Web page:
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The RIVP project (Incentive tax)
By Amelie, Amaris Consultant
The environmental awareness and the reduction of household waste quantity are some issues that affect more and more our daily life. In this regard, “Grenelle Environment” decided to establish an incentive pricing based on the principle “polluter pays”. Amelie is currently leading a project in line with this ecological approach, for a leader in the waste management. Find out how the RIVP project comes to support the incentive tax’s implementation.
N.B.: the “Grenelle Environement” gathers the French State, local authorities, NGOs (Non-Governmental Organization), employers and employees, divided into work’s groups and whose mission is to discuss about ecological issues and define a plan in favour of Ecology.
- In a few words, could you explain what the RIVP project is?
The RIVP project consists in supplying to local authorities, an invoicing service for the incentive tax. Particulary, the company offers a whole package: equipment (RFID reader systems on collecting vehicles and RFID chip on wastes containers), software (installation, configuration, trainings, setting-up and follow-ups) and methodological assistance.
- What are the context and issues of that project?
In the waste issue, “Grenelle Environment” set objectives to reduce the production of household wastes and increase the recycling rate. So that, the incentive tax has been created to bring people change their habits.
The principle is simple: the more a home produce waste, the more they pay for this. The recycling or fermentable (waste only composed with organic biodegradable material) wastes aren’t billed. So everyone can reduce his bill by recycling correctly.
From now on, when a vehicle collects a household wastes’ container, some elements have to be recorded: the container number, the date and the time, and sometimes, the weight in the container.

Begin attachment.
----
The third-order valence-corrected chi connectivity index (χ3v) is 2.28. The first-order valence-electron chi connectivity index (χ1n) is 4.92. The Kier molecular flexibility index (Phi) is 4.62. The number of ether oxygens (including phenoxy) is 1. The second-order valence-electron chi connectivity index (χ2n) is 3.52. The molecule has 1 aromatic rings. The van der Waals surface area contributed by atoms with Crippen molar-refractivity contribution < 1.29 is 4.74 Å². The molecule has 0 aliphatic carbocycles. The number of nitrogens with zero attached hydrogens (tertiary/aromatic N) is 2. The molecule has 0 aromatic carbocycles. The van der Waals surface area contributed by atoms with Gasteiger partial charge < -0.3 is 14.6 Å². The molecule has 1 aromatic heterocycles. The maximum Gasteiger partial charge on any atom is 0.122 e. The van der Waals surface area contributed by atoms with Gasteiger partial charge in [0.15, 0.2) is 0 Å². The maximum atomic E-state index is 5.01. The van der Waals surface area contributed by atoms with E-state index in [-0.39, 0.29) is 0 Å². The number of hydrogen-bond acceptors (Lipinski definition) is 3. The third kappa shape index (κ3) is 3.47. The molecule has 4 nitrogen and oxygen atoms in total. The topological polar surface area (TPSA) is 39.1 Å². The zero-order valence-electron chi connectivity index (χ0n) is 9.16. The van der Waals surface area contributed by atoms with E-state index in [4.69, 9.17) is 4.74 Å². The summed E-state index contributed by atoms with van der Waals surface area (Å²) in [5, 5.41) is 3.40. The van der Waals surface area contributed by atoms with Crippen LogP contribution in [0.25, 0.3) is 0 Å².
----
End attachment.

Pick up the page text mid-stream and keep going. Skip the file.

The RFID technology allows recording in real time, easily and automatically, the information while the container is emptied,. Without this technology, it would have been difficult to set-up the incentive tax without a considerably increase of the collecting cost.
- What are your role and the Amaris contribution in that project?
I’m in charge of deploying the RIVP solution for local authorities in the following areas: Rhin & Rhône. I’m currently doing the follow-ups of 7 local authorities.
My added values are my methods of work in the phases of needs analysis as well as in the phases of deployment (trainings, projects follow-ups’, customers relationship).
- What do you like in this project?
First of all, I like the ecological dimension: the incentive tax is an efficient way to sensitize people on reducing the quantity of household waste and on sorting trash.
On the other hand, I like the fact I build something. When I arrived at the beginning of 2010, the company just finished the project deployment on the first site; nothing was industrialised. They still were discovering the field’s issues about how billing the household wastes. So I had to learn “on the spot” and capitalized on my knowledge to not do again the same mistakes. Now, we are industrialising the deployment process.
- Do you think the incentive tax system could be extending to others areas?
This system is already extended. The principle is to pay regarding the consumption you have of the service. In this case, it’s about the household waste collect and treatment. But the principle is exactly the same for the energy (electricity, gas) and the water use for example.